There is no doubt that in Catalonia and the Basque Country there is greater demand for recognition by Europe of the identity and culture of European peoples, although the rest of Spain also goes some way in supporting these demands. Thus, the clear majority of Spaniards (59%) claim to be in favour of recognition by Europe of Spain?s official languages, a demand that is almost unanimous in Catalonia (84%) and the Basque Country (81%).
- The critical ?yes?
General support to the Treaty does not preclude a certain degree of scepticism:
o Among Popular Party (PP) voters, because a significant number believe that Spain?s political weighting will be undermined.
o Among the electorate of the United Left (IU), because the Treaty would consecrate the liberal Europe, the ?Europe of Capital?, vs. the ?Social Europe?.
o Among nationalist party bases, since they do not see their differentiating characteristics as sufficiently recognised.
Among Popular Party and nationalist voters these reservations translate into fewer favourable votes and lower participation rates than those of the Socialist Party (PSOE) electorate. One out of every two PSOE voters are in favour, and only 30% undecided, whereas among the voter base of the PNV (Basque nationalists) or ERC (Catalan nationalists) the percentage of rejection or indecision (50% in both electorates) exceeds the percentage of support (40% and 31%, respectively).
- Support responds to Spaniards? profound pro-Europeanism
The widespread support for the Constitution, despite the above nuances, is based on Spaniards? strong pro-Europeanism.
Europe must be the pivotal axis of Spain?s foreign policy: one out of every two Spaniards (46%) believes that Europe should take priority. In a distant second place are Latin America and the United States (which draw at 10%).
Furthermore, Spaniards are in favour of extending the EU?s competencies at almost all levels: immigration policy (78%), common foreign policy (76%), European police (72%) and fiscal harmonisation (58%). Likewise, most are also in favour of a common European government (65%), although in a different context one out of every two Spaniards (55%) also believe that ?EU member states must always have the final word?.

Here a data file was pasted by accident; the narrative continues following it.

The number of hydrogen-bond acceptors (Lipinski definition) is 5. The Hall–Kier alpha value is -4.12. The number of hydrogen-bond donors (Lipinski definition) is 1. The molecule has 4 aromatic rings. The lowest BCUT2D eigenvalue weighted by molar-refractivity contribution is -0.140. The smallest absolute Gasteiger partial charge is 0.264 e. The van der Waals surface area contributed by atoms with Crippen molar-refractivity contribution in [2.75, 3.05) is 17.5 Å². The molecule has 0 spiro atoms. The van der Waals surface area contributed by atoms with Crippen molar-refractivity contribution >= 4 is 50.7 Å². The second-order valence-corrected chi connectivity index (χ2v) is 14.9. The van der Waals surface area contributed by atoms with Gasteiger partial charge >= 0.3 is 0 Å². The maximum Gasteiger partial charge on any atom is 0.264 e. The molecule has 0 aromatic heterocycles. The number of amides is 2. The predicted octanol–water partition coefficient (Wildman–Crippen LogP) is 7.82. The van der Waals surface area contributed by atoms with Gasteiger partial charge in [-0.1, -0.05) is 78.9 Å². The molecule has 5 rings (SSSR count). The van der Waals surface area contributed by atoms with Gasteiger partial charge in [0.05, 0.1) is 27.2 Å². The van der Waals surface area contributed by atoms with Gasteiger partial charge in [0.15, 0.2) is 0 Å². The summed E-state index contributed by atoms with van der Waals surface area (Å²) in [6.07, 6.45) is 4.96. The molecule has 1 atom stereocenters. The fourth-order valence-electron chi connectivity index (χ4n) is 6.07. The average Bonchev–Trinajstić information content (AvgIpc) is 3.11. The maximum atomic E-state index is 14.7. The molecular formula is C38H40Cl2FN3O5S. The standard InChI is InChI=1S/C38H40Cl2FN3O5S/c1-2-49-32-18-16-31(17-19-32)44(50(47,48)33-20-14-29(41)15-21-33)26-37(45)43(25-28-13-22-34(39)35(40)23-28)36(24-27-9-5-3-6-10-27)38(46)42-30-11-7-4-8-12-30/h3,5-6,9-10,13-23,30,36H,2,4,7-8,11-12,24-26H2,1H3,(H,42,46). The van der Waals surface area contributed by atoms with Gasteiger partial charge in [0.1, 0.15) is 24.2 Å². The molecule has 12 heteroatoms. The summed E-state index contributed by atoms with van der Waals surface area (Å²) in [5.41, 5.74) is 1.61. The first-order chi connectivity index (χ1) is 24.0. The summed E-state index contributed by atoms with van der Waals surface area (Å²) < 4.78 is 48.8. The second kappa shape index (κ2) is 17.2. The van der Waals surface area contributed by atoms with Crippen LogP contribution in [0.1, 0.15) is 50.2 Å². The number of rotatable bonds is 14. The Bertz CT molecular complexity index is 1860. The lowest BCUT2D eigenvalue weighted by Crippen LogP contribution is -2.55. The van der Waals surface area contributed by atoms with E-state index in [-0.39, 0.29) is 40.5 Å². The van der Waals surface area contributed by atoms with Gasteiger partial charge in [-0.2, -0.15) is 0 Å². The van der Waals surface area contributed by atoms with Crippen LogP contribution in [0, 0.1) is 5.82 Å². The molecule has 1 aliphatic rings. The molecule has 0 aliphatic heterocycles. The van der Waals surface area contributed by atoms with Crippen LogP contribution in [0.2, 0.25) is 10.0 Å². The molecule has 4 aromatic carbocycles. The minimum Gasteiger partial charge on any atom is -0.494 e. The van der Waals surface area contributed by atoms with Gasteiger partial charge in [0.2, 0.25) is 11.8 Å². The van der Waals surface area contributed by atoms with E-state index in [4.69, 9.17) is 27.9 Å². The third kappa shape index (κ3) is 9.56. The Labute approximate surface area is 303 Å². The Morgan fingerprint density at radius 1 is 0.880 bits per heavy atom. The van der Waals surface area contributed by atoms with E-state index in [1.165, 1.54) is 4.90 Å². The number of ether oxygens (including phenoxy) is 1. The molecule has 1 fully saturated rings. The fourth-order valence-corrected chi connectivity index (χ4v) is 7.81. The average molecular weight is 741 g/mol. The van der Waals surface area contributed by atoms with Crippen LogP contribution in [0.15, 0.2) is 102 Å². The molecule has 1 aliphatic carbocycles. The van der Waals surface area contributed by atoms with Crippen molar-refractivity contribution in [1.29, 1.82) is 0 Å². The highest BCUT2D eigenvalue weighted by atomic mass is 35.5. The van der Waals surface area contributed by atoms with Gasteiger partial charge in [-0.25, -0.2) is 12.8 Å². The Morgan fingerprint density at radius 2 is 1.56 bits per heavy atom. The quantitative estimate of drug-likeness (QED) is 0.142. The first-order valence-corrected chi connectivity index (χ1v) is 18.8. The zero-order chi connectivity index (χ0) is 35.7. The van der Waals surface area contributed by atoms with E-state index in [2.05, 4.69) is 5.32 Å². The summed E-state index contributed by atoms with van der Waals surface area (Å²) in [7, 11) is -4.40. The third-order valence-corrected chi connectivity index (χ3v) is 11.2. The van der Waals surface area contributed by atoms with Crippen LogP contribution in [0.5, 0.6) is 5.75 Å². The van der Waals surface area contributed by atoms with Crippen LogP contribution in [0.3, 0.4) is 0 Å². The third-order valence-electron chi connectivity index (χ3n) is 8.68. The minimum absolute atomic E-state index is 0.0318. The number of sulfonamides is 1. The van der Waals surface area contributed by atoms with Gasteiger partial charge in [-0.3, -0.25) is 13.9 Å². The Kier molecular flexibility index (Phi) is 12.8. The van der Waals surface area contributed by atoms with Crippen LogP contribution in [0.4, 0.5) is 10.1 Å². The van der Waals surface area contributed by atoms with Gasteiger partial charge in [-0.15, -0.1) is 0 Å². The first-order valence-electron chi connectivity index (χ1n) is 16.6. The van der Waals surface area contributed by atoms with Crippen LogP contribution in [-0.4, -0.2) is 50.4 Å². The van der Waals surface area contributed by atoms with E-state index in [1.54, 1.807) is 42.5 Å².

- Europe yes, but not a superpower
Due to the marked pacifism of Spanish people, the only aspect which arouses some suspicion is the military one. Although 62% of Spaniards are in favour of common European armed forces, 40% are against increasing European defence spending to enhance the EU?s international weighting, and 34% are against the deployment of soldiers in international actions by the EU.
In this regard, it is worth noting that only 27% want Europe to become a power to counterbalance the United States and this is because two out of every three Spaniards (65%) reject the very idea of a superpower, whether American or European.
- France and Germany, Spain?s main European allies
Within Europe, France (51%) and Germany (42%) are considered to be Spain?s closest allies, followed at some distance by Portugal and Italy (18%).
In any event, despite this affinity with the two European powers, most Spaniards would like to see a Europe without leading players, where all member states have the same power of influence in decisions (69%).
- Yes to Russia, no to Turkey
Finally, in regard to future enlargement, the door is open only to Russia (58%), whereas it is closed for Turkey (44%), and needless to say for Morocco (25%) and Israel (21%).
It is worth noting that the public debate on whether or not it is advisable to welcome Turkey into the EU has seen Spaniards? initial support (56% in May) dwindle into rejection.